Just a few examples:
” It has become clear by now that Turkey has been supporting ISIL through the supply of arms, logistics, and commercialization of its oil products – likely since the advent of ISIL. All the while, Turkey is a NATO member that is fighting ISIL (supposedly) and ISIL is fighting the Assad regime in Syria. How can this be possible?
” For many months, the Assad regime in Syria has been buying oil products, namely fuel, from ISIL so that it can fuel its jets to bomb ISIL. ISIL buys weapons, recruits soldiers and finances its operations with these sales – and the circle continues. How can this be possible?
” The US supports various ‘moderate’ opposition groups that are fighting Assad and ISIL concurrently. It has been proven that many of these US financed fighters have jumped ranks and joined ISIL with US supplied weapons to fight the US coalition.
” Everybody opposes Assad except Russia who is supporting his regime. All the while, everybody that opposes Assad is coordinating attacks against extremists together with Russia who is concurrently attacking the US coalition backed opposition fighters. How is this possible?
” The US is launching air attacks against ISIL from the same air base (Incirlik) in Turkey that Turkey is using to propagate air attacks against the PKK/Kurdish fighters. All the while, the US has worked together with the Kurds as the ground forces in the fight against ISIL. How is this possible?
All this clearly indicates a total loss of society’s healthy judgment to plan for a sustainable future – in the Middle East, or elsewhere – where plenty of other problems are waiting to be solved (economies, finance, poverty, climate change, water/food scarcity, structural reforms, etc.), without all of these man-made social disasters mentioned above. There is no external force that tells any of these war actors, to get up in the morning, pick up the gun, and start shooting and killing other fellow humans – yet, everyone is following the beat of the war drums – hypnotized, mesmerized and fanaticized. To watch this entire scenario from an outside perspective is truly horrifying and shocking.
Arab reticence about tackling ISIL is not primarily about military might. The Saudis and Emiratis have powerful air forces bought at vast expense from western defense contractors, though both are now busy fighting a war in Yemen, its rising human toll overshadowed by the larger conflict in the Levant.
The Gulf states are pursuing contradictory policies; on the one hand there is this official undertaking to fight ISIL, but at the same time they are involved in a struggle against what they view to be the Shia/Persian domination of the region. They want to be seen to be helping their allies but they are deeply concerned about domestic perceptions – they don’t want to be seen to be fighting Sunnis. It is a very difficult situation for them.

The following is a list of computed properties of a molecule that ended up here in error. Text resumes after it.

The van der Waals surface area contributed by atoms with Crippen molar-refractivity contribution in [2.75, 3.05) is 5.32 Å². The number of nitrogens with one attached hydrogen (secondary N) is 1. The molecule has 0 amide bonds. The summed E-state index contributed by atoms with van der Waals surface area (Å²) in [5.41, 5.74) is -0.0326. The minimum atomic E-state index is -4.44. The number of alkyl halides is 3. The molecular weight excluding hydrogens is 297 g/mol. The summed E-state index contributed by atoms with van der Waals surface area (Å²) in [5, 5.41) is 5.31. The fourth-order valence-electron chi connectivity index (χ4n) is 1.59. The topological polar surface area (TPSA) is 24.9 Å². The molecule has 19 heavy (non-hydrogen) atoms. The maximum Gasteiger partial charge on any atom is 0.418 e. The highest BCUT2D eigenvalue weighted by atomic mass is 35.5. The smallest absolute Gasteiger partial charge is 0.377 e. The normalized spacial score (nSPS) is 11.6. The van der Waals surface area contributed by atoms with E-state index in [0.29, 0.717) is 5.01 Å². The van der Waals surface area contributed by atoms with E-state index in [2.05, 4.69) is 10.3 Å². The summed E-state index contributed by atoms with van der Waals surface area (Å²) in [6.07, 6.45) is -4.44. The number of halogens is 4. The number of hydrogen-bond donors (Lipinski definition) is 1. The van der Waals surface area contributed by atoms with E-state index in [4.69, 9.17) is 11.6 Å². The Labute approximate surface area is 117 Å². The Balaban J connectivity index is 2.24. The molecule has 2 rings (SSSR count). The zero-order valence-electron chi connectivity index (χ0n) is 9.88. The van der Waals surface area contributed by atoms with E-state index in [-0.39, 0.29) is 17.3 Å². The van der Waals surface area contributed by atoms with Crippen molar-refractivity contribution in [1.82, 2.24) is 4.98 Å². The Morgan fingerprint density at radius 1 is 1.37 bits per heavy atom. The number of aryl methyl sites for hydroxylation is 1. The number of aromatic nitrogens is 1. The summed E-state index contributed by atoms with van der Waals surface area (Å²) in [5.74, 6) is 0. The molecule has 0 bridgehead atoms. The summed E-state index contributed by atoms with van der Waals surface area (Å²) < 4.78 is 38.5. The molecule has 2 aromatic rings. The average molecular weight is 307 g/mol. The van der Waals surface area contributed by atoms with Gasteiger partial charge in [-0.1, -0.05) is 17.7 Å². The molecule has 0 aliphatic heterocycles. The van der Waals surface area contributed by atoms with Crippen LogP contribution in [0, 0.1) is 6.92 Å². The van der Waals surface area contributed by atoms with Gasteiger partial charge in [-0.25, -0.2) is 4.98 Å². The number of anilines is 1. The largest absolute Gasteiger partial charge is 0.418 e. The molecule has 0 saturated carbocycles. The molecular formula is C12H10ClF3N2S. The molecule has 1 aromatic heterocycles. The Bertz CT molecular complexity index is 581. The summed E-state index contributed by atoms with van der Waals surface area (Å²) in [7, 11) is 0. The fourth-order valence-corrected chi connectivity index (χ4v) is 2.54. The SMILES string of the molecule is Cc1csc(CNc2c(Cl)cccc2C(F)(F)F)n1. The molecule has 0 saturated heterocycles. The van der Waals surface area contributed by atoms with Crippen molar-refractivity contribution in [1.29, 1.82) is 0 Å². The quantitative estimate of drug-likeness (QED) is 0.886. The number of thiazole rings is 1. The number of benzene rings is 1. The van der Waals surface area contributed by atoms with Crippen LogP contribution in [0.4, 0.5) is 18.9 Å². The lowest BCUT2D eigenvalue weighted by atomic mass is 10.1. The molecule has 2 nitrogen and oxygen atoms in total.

Longstanding Arab suspicions of Iran have worsened considerably since July’s landmark nuclear deal with Tehran, not because the deal is inherently bad, but because of the fear it supposes upon them – and some Saudi behaviors that infuriate Iran, such the Hajj disaster in Mecca in September, arrests of Saudi princes on drugs and abuse charges (Beirut amphetamines, Los Angeles house party). These events anger Iran as they feel the House of Saud is a poor steward of Islam’s holiest real estate in Mecca and Medina.
Ambivalence in Arab capitals also reflects fears of growing domestic sympathy for ISIL and al-Qaida, in the absence of any political reform in the bleak aftermath of the Arab spring, in monarchies and republics alike. People remain disillusioned, as promises of reform have not been fulfilled, nor has life improved. Hence, this is the reason we still see very high levels of social tension across the region that is being dealt with in exactly the same manner – suppression by force and/or increased social welfare programs that are wholly unaffordable with the passing of every day oil prices remain below $100.
We are seeing terrible polarization that leaves no middle ground – across government, society and amongst intellectuals. There is no room for another opinion. It’s ‘us versus them,’ Shia vs. Sunnis and Persians against Arabs. The disease has not been tackled, ISIL is a symptom of decades of tyranny – the root cause is not being addressed.
In private many people do defend ISIL – not necessarily their brutality, but they try to justify it in one way or the another. They say: ‘OK they’ve killed a few people, but look how many Syrians have been massacred by Assad or Shia militias or Palestinians by Israel or Iraqis by western intervention.’